Faustina had gone to Venice, and Angeline was left alone in her convent. Though she did not much attach herself to any one, she became intimate with Camilla della Toretta, a young lady from Bologna. Camilla’s brother came to see her, and Angeline accompanied her in the parlour to receive his visit. Ippolito fell desperately in love, and Angeline was won to return his affection. All her feelings were earnest and passionate; and yet, she could regulate their effects, and her conduct was irreproachable. Ippolito, on the contrary, was fiery and impetuous: he loved ardently, and could brook no opposition to the fulfilment of his wishes. He resolved on marriage, but being noble, feared his father’s disapprobation: still it was necessary to seek his consent; and the old aristocrat, full of alarm and indignation, came to Este, resolved to use every measure to separate the lovers for ever. The gentleness and goodness of Angeline softened his anger, and his son’s despair moved his compassion. He disapproved of the marriage, yet he could not wonder that Ippolito desired to unite himself to so much beauty and sweetness: and then, again, he reflected, that his son was very young, and might change his mind, and reproach him for his too easy acquiescence. He therefore made a compromise; he would give his consent in one year from that time, provided the young pair would engage themselves, by the most solemn oath, not to hold any communication by speech or letter during that interval. It was understood that this was to be a year of trial; that no engagement was to be considered to subsist until its expiration; when, if they continued faithful, their constancy would meet its reward. No doubt the father supposed, and even hoped, that, during their absence, Ippolito would change his sentiments, and form a more suitable attachment.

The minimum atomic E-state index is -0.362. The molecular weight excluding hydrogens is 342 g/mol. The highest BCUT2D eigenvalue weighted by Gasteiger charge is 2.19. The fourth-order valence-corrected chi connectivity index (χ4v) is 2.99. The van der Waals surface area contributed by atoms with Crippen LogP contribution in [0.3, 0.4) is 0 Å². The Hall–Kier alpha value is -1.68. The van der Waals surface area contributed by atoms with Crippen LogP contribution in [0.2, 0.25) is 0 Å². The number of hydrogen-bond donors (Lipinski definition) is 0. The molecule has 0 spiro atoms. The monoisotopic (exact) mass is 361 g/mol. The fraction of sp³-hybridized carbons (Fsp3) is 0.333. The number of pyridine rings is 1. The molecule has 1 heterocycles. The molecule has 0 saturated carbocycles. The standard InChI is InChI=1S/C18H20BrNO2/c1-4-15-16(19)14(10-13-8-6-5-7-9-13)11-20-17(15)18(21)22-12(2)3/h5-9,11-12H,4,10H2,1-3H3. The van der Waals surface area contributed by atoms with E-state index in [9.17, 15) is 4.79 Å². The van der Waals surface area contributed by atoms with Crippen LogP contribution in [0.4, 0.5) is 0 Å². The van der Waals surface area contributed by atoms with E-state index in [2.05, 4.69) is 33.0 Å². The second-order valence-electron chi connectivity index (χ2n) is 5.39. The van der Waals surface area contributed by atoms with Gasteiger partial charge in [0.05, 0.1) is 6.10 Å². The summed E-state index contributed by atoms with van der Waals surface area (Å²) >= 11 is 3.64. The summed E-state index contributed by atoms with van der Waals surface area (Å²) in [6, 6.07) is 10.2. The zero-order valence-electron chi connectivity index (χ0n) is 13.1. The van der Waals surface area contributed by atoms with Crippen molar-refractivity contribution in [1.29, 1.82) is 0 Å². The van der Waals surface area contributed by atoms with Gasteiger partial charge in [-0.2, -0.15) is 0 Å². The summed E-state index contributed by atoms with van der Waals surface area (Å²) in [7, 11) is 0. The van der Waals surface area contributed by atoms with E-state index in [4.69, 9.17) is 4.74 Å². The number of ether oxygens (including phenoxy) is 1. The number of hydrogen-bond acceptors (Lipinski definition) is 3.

Kneeling before the cross, the lovers engaged themselves to one year of silence and separation; Angeline, with her eyes lighted up by gratitude and hope; Ippolito, full of rage and despair at this interruption to his felicity, to which he never would have assented, had not Angeline used every persuasion, every command, to instigate him to compliance; declaring, that unless he obeyed his father, she would seclude herself in her cell, and spontaneously becomc a prisoner, until the termination of the prescribed period. Ippolito took the vow, therefore, and immediately after set out for Paris.

One month only was now wanting before the year should have expired; and it cannot be wondered that Angeline’s thoughts wandered from her sweet Faustina, to dwell on her own fate. Joined to the vow of absence, had been a promise to keep their attachment, and all concerning it, a profound secret from every human being, during the same term. Angeline consented readily (for her friend was away) not to come back till the stipulated period; but the latter had returned, and now, the concealment weighed on Angeline’s conscience: there was no help — she must keep her word.

With all these thoughts occupying her, she had reached the foot of the hill, and was ascending again the one on which the town of Este stands, when she heard a rustling in the vineyard that bordered one side of the road — footsteps — and a well-known voice speaking her name.

“Santa Vergine! Ippolito!” she exclaimed, “is this your promise?”

“And is this your reception of me?” he replied, reproachfully. “Unkind one! because I am not cold enough to stay away — because this last month was an intolerable eternity, you turn from me — you wish me gone. It is true, then, what I have heard — you love another! Ah! my journey will not be fruitless — I shall learn who he is, and revenge your falsehood.”